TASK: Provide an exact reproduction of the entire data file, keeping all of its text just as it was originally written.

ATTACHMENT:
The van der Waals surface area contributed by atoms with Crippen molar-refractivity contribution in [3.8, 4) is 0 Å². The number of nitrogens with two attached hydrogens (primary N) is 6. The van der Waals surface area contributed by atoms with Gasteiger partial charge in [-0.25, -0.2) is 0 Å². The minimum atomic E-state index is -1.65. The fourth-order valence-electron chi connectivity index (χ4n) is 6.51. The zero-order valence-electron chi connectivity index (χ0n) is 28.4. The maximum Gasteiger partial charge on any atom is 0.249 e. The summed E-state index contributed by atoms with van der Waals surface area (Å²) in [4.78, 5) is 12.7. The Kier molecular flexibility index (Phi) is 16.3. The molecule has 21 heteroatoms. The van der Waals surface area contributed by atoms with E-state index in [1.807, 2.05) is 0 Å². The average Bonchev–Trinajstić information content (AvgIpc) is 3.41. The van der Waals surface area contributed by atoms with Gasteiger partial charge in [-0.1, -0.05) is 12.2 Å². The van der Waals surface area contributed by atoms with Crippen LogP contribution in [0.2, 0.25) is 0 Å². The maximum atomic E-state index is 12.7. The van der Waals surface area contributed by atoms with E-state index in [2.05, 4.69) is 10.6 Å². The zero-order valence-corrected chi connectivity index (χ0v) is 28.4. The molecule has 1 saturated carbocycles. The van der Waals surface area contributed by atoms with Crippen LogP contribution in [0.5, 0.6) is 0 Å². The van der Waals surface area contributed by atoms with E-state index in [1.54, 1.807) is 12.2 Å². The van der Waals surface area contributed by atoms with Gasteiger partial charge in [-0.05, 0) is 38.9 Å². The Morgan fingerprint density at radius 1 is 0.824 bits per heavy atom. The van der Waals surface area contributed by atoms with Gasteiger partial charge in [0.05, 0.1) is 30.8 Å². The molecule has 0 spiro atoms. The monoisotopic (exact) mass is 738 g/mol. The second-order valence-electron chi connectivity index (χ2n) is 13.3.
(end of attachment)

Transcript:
The van der Waals surface area contributed by atoms with Crippen molar-refractivity contribution in [3.8, 4) is 0 Å². The number of nitrogens with two attached hydrogens (primary N) is 6. The van der Waals surface area contributed by atoms with Gasteiger partial charge in [-0.25, -0.2) is 0 Å². The minimum atomic E-state index is -1.65. The fourth-order valence-electron chi connectivity index (χ4n) is 6.51. The zero-order valence-electron chi connectivity index (χ0n) is 28.4. The maximum Gasteiger partial charge on any atom is 0.249 e. The summed E-state index contributed by atoms with van der Waals surface area (Å²) in [4.78, 5) is 12.7. The Kier molecular flexibility index (Phi) is 16.3. The molecule has 21 heteroatoms. The van der Waals surface area contributed by atoms with E-state index in [1.807, 2.05) is 0 Å². The average Bonchev–Trinajstić information content (AvgIpc) is 3.41. The van der Waals surface area contributed by atoms with Gasteiger partial charge in [-0.1, -0.05) is 12.2 Å². The van der Waals surface area contributed by atoms with Crippen LogP contribution in [0.2, 0.25) is 0 Å². The maximum atomic E-state index is 12.7. The van der Waals surface area contributed by atoms with E-state index in [2.05, 4.69) is 10.6 Å². The zero-order valence-corrected chi connectivity index (χ0v) is 28.4. The molecule has 1 saturated carbocycles. The van der Waals surface area contributed by atoms with Crippen LogP contribution in [0.5, 0.6) is 0 Å². The van der Waals surface area contributed by atoms with E-state index in [1.54, 1.807) is 12.2 Å². The van der Waals surface area contributed by atoms with Gasteiger partial charge in [-0.05, 0) is 38.9 Å². The Morgan fingerprint density at radius 1 is 0.824 bits per heavy atom. The van der Waals surface area contributed by atoms with Gasteiger partial charge in [0.05, 0.1) is 30.8 Å². The molecule has 0 spiro atoms. The monoisotopic (exact) mass is 738 g/mol. The second-order valence-electron chi connectivity index (χ2n) is 13.3.